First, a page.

A Weekly Standard profile of Antonin Scalia included a surprisingly candid revelation: Scalia writes dozens of decisions each weekend, fantasizing about cases he wishes were brought before the Court. His vast library of what he calls "future decisions" present a nearly comprehensive view of Scalia's utopian society. Highlights include:
[This post has been sitting in draft mode FOREVER. But I looked it over and realized it's 1000x better than the garbage I published earlier and then reverted to draft mode.]
A few months back, my wife purchased a small windup otter: The otter was a stocking stuffer for her friend Heidi.
Heidi never got the otter because our daughter found the otter and fell in love with it.
Tonight, the otter broke:
My daughter went to bed crying, in anguish over the state of her beloved otter. We will attempt to perform surgery, fusing the tail to the small motorized tailbone with a very tiny amount of microscopically-targeted superglue.
I am not optimistic about the operation we must soon conduct. We are not surgeons. We are not veterinarians. We are but foolish, misguided parents, who hope to stave off all future disappointment by fixing one plastic otter tail.
When I was very five years old, I bought a large windup dog at a garage sale. Well, my parents bought it, upon my pleading. I took it home. I wound it. I wound it again and again. It walked. It made a whirring noise. It was awesome.
The night I bought it, my parents threw a party. A guest brought her unpleasant and unattractive child. He wound the dog. He overwound the dog. The dog broke. A plastic component inside the dog could not withstand the pressure of overwinding. Though I had only known the dog a day, I knew its limits, could sense its tension when being wound, and knew when to stop it. This other small child, unpleasant and unattractive, could not. He broke the dog. I cried. I cried and cried and carried my broken windup dog to my mom, and she left her party and her friends (and being a parent now, I know what it takes just to have friends, no less to have them over) and took me to the laundry room and promised to try to repair the dog. I was mollified.
The dog was never repaired. The dog was unrepairable. Too this day I hate that unpleasant and unattractive child. But my mom is a star in my book.
If the otter doesn't make it through surgery, I hope she knows we tried. Also, Heidi, I'm sorry you never got your otter. It was love at first sight. Really.
I've been thinking about kindness, as it's something I want to instill in my children as best as I can. Kindness seems very simple, but as I reflect on it, it's really difficult.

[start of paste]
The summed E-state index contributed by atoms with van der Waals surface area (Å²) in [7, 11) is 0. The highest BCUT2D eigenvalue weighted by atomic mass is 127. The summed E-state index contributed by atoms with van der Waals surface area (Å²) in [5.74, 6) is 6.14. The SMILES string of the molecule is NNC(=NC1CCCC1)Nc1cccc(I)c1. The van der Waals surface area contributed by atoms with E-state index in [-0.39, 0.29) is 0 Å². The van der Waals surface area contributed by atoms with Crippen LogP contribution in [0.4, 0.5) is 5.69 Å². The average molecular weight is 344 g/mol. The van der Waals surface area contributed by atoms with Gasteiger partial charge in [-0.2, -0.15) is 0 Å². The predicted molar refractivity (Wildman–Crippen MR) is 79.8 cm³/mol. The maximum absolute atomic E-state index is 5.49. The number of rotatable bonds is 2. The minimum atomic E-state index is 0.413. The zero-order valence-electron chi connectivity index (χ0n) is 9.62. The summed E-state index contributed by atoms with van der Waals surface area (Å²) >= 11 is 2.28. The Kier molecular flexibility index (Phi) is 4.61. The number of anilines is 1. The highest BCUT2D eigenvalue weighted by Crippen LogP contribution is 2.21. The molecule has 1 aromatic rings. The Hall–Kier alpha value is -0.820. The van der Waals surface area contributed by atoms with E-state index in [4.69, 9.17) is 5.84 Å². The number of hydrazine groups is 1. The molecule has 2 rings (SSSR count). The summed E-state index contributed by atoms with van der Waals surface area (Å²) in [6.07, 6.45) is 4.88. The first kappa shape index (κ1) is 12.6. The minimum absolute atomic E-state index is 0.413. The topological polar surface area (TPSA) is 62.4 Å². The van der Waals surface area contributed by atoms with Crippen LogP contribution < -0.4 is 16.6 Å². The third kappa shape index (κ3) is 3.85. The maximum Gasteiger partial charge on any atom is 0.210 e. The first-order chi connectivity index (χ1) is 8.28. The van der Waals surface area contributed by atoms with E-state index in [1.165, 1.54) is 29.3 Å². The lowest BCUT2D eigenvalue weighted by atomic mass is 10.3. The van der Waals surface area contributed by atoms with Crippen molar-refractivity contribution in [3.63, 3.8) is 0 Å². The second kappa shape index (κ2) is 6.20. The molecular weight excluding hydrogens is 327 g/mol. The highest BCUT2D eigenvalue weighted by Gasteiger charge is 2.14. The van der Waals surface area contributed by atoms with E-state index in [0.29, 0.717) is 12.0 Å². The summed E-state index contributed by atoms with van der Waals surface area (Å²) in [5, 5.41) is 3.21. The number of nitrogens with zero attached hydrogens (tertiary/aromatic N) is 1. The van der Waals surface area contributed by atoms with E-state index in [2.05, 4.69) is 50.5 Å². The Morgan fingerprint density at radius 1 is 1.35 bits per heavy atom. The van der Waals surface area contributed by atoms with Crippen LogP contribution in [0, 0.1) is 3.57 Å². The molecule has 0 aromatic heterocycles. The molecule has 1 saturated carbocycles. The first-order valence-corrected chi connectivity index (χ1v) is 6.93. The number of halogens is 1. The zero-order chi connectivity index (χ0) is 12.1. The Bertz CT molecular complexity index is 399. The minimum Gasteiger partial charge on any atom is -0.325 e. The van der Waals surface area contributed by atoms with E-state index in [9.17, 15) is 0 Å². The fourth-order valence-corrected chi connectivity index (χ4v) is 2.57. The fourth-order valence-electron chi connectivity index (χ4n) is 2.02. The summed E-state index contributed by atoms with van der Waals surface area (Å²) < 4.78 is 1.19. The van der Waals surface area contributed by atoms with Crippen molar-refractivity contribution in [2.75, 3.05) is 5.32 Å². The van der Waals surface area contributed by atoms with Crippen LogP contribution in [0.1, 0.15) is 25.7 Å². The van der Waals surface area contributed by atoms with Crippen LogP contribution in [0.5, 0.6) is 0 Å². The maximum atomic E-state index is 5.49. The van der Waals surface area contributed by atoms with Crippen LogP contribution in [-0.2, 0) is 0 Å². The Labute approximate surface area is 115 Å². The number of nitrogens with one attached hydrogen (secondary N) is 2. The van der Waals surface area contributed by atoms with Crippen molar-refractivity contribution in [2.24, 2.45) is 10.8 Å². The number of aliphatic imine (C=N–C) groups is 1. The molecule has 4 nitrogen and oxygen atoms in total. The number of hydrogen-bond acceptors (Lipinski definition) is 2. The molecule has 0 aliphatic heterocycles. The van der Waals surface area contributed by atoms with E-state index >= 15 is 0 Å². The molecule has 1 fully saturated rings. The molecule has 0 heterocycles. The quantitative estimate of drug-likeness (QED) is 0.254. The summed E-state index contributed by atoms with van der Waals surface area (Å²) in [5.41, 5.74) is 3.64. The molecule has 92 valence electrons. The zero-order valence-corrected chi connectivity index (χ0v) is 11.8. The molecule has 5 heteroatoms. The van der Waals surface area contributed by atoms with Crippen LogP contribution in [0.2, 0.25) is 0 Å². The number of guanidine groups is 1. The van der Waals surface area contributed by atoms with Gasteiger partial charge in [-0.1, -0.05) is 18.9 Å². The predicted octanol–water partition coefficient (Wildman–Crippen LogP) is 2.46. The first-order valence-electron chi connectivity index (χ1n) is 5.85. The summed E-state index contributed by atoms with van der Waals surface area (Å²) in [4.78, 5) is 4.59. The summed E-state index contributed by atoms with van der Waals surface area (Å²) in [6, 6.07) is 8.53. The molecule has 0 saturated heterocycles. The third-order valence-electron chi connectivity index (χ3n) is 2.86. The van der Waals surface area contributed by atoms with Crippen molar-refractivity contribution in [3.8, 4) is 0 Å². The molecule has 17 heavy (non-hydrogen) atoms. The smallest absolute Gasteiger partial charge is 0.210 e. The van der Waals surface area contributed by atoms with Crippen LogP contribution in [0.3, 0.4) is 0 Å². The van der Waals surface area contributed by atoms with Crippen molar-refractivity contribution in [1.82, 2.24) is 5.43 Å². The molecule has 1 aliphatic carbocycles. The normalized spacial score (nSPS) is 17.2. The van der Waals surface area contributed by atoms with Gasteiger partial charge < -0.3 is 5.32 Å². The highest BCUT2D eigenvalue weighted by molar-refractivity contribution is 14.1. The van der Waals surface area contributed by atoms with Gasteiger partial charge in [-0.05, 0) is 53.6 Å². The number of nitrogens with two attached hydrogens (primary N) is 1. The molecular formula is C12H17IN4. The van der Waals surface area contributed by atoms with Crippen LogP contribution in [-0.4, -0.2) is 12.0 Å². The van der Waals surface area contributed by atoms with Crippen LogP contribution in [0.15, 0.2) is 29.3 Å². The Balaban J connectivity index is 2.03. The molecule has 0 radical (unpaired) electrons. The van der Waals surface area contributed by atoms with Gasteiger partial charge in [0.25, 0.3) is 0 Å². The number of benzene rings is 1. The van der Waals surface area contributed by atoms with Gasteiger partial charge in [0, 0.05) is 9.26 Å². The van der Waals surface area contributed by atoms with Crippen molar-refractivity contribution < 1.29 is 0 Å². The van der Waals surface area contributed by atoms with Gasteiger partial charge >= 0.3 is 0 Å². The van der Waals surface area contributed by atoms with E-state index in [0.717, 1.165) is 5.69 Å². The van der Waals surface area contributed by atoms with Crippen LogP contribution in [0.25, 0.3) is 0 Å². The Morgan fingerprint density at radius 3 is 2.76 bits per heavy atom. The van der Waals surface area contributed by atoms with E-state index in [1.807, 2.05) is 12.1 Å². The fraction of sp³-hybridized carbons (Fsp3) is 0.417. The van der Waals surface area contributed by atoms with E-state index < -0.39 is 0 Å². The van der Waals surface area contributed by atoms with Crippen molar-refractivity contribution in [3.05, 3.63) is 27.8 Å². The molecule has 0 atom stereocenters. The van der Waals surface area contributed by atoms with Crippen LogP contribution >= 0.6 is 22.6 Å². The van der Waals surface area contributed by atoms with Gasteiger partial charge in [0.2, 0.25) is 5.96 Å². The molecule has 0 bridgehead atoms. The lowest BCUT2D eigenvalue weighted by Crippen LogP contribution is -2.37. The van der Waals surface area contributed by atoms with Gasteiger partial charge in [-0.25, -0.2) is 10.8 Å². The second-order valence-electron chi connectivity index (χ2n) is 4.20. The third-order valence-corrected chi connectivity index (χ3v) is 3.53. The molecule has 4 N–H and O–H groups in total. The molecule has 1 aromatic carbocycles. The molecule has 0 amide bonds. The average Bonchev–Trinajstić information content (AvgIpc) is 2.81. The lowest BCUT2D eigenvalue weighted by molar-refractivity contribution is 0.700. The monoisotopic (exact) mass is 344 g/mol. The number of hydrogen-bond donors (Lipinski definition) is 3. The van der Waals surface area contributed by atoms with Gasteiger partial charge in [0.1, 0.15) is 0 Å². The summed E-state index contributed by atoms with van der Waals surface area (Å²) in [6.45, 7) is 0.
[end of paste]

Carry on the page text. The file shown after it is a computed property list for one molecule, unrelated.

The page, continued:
On the surface, kindness is just: "be nice." Or, realistically, it's generally taught as "don't be mean."
"Not being mean" is a pretty paltry definition of kindness. What about generosity, courage, and compassion? I may go out of my way to avoid meanness, but I also go out of my way to avoid responsibility, challenge, and the hospital bedside of sick friends. My kindness is limited to what I can do remotely, on my own schedule, preferably with my wallet rather than my hands. That's not kindness at all.
The kindest people I know are routinely the bravest, and the most confounding. Real kindness requires the routine violation of one's own comfort. It's uncomfortable to step out of the flow of humanity to express concern for the person being ignored. It's sometimes seems difficult and time consuming and unproductive to make accommodations for others. It's easier to pretend you're not needed, or that whatever problem you've noticed doesn't need your fixing or is beyond your ability to fix. Kind people aren't even necessarily nice; you can do a lot of good for others without being the best-mannered person on your block.
I'd bet good money that if asked to describe me in one word, many people I know would say, "nice"—but I'm not sure many would say "kind," because I don't often display kindness. I display a courteous aloofness, more than anything. And knowing that kids learn far more from example than from words, it makes me want to be a little more active in trying to be kind.
I've been slowly altering my approach to Facebook recently, mostly without realizing it. I've been backing off. Commenting less. Clicking "like" less. Posting a lot less.